I have recently discovered Coursera. They offer hundreds of online courses in a wide range of subjects. Most courses are roughly equivalent to an semester-long undergraduate level course. Some are easier and some are equivalent to graduate-level coursework.
I got started with Andrew Ng's Machine Learning (ML) course. I have been curious about machine learning, but a little biased against the field based on my limited knowledge of Artificial Intelligence (AI). My impression (and that of many others) has been that AI has long over-promised and under-delivered. However, recent advances in ML and its use in analyzing big data sets made its potential impossible to ignore.
When I started the course, I did not know that Professor Ng had helped found Coursera. Nor did I realize the extent of his influence in the field of machine learning. Learning these facts gave added weight to his personal anecdotes about applying machine learning techniques. When Prof. Ng includes advice on how to approach ML problems, perk up your ears!
My enthusiasm almost got the better of me. I started auditing the Control of Mobile Robotics course and was getting ready to try Sports and Building Aerodynamics. Then the homework in the ML course started in earnest. So I used self control and decided to focus on one class a at a time.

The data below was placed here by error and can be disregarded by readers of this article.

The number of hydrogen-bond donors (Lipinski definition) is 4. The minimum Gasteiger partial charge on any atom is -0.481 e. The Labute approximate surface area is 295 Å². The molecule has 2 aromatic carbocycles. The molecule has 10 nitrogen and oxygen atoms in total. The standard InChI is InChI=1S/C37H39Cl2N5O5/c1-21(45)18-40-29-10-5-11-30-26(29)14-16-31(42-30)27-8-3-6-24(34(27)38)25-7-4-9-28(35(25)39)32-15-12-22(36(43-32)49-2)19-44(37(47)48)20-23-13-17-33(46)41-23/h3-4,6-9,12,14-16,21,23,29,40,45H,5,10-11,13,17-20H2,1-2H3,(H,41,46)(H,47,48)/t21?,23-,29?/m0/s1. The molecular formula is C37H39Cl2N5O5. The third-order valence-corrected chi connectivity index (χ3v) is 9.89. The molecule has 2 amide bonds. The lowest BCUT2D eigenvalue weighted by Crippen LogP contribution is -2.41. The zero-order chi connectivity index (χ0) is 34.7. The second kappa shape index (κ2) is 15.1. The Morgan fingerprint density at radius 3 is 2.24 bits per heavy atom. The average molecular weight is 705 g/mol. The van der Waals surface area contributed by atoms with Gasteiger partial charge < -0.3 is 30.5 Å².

The course was a good challenge and I enjoyed it immensely. My programming OCD kicked in and I finishing the course with a 100%. The extra credit programming assignment more than made up for the few points I missed on the quizzes.
I put my Caltrain commute to good use, watching the lectures and working the assignments. Noise cancelling headphones help to make hearing and understanding the lectures easier, by cutting out background noise. I would download that week's lectures to the iPad and work my way through them in 2-3 days of train commuting.
I'm already onto my next course Learning to Learn taught by Dr Barbara Oakley.